Dr. Li of the Dana-Farber/Boston Children’s Cancer and Blood Disorders Center studies a high-risk subtype of B-Cell acute lymphoblastic leukemia (B-ALL), occurring in about 15 percent of B-ALL patients that is dependent on the activity of the Janus kinase 2 (JAK2) signaling pathway. Current FDA-approved drugs that disrupt JAK2 activity, called type I JAK2 inhibitors, have almost no activity in this subtype of B-ALL, likely because other kinases can activate JAK2 and stimulate the signaling pathway.
Dr. Li aims to develop mechanisms to stop JAK2 signaling through two distinct strategies: first, she will test a panel of novel type II JAK2 inhibitors. Type II inhibitors lock JAK2 in the inactive conformation so that it cannot be activated by other proteins. Dr. Li has identified a type II JAK2 inhibitor that shows promise in mouse models of B-ALL. This inhibitor increases overall survival and reduces cancer growth but cannot be tested in humans due to its poor chemical properties. She will use this initial compound as a model for design of a novel type II inhibitor that is more suitable for human use. Dr. Li will also explore targeting JAK2 to the proteasome, a protein complex that destroys proteins by breaking their peptide bonds. As JAK2 is known to mutate and develop resistance to inhibitors, Dr. Li’s lab hopes to avoid the possibility of JAK2 reactivation by destroying JAK2 before it can initiate signaling. Importantly, an effective JAK2 degrader could reduce relapse in this subtype of B-ALL.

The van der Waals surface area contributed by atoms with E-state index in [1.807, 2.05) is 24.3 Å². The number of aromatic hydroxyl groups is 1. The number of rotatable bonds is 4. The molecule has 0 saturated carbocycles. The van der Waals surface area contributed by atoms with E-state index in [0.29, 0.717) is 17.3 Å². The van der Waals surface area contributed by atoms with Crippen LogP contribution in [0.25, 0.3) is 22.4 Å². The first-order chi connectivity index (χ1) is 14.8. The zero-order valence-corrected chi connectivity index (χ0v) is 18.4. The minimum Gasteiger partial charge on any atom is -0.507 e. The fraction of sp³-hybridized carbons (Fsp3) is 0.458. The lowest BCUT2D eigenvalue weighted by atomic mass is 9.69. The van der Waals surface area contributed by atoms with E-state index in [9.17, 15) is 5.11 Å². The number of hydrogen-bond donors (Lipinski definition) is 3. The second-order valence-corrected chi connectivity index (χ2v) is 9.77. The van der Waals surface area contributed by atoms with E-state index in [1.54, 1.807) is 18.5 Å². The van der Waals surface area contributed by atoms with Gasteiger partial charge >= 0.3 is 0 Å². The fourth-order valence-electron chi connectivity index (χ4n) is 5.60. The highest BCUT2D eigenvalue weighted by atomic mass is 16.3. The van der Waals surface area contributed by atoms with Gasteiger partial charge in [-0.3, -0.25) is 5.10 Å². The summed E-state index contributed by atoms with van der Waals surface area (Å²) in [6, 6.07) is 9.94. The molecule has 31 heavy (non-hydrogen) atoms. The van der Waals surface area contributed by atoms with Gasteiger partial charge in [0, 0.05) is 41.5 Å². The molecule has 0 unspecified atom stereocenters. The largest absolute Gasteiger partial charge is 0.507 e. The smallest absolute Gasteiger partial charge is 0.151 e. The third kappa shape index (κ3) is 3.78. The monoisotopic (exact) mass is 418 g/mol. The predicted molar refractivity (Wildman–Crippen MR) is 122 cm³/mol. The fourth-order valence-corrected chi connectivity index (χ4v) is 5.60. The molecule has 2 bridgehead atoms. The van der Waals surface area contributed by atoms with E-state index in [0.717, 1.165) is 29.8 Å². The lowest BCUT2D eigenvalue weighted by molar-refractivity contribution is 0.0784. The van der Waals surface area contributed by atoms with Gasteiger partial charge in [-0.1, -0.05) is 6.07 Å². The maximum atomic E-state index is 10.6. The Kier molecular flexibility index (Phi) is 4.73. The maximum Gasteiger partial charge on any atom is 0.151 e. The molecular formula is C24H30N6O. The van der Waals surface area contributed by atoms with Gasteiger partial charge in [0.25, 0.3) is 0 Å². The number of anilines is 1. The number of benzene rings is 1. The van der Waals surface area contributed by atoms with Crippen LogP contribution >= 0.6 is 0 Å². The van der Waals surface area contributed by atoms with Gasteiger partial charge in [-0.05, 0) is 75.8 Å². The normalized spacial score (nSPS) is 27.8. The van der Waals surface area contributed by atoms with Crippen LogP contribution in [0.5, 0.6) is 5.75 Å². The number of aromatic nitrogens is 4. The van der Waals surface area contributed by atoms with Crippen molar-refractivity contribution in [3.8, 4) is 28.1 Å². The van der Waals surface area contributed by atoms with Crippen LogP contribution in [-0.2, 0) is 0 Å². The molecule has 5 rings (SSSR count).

Dr. Li began her work in June of 2018. In the first year, Dr. Li expects to identify two to three lead compounds for further drug development. She will determine their suitability for human clinical studies by the end of the second year. By the end of year three, she expects to initiate drug development work with the goal of translating her research into pediatric clinical trials.